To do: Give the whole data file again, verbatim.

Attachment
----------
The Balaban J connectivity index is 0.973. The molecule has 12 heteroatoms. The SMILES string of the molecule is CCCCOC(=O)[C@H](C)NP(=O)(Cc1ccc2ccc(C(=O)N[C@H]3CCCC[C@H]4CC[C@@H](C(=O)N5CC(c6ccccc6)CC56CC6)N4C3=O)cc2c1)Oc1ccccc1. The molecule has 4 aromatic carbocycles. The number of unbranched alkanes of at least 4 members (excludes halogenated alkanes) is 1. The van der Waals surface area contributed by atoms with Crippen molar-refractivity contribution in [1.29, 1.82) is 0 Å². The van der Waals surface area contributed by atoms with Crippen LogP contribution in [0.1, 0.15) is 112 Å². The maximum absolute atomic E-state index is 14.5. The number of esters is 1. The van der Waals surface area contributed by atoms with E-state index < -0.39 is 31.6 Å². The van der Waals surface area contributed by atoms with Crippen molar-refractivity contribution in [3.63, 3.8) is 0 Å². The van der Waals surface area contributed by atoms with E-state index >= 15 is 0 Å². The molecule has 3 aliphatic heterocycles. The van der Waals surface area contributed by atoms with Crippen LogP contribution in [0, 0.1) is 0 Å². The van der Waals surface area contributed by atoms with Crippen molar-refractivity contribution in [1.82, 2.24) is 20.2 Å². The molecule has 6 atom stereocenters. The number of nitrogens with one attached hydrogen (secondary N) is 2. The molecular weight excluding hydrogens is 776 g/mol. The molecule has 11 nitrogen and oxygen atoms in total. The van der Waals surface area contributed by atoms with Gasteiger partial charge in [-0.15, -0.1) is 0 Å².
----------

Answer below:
The Balaban J connectivity index is 0.973. The molecule has 12 heteroatoms. The SMILES string of the molecule is CCCCOC(=O)[C@H](C)NP(=O)(Cc1ccc2ccc(C(=O)N[C@H]3CCCC[C@H]4CC[C@@H](C(=O)N5CC(c6ccccc6)CC56CC6)N4C3=O)cc2c1)Oc1ccccc1. The molecule has 4 aromatic carbocycles. The number of unbranched alkanes of at least 4 members (excludes halogenated alkanes) is 1. The van der Waals surface area contributed by atoms with Crippen molar-refractivity contribution in [1.29, 1.82) is 0 Å². The van der Waals surface area contributed by atoms with Crippen LogP contribution in [0.1, 0.15) is 112 Å². The maximum absolute atomic E-state index is 14.5. The number of esters is 1. The van der Waals surface area contributed by atoms with E-state index < -0.39 is 31.6 Å². The van der Waals surface area contributed by atoms with Crippen molar-refractivity contribution in [3.63, 3.8) is 0 Å². The van der Waals surface area contributed by atoms with E-state index >= 15 is 0 Å². The molecule has 3 aliphatic heterocycles. The van der Waals surface area contributed by atoms with Crippen LogP contribution in [0, 0.1) is 0 Å². The van der Waals surface area contributed by atoms with Crippen molar-refractivity contribution in [1.82, 2.24) is 20.2 Å². The molecule has 6 atom stereocenters. The number of nitrogens with one attached hydrogen (secondary N) is 2. The molecular weight excluding hydrogens is 776 g/mol. The molecule has 11 nitrogen and oxygen atoms in total. The van der Waals surface area contributed by atoms with Gasteiger partial charge in [-0.15, -0.1) is 0 Å².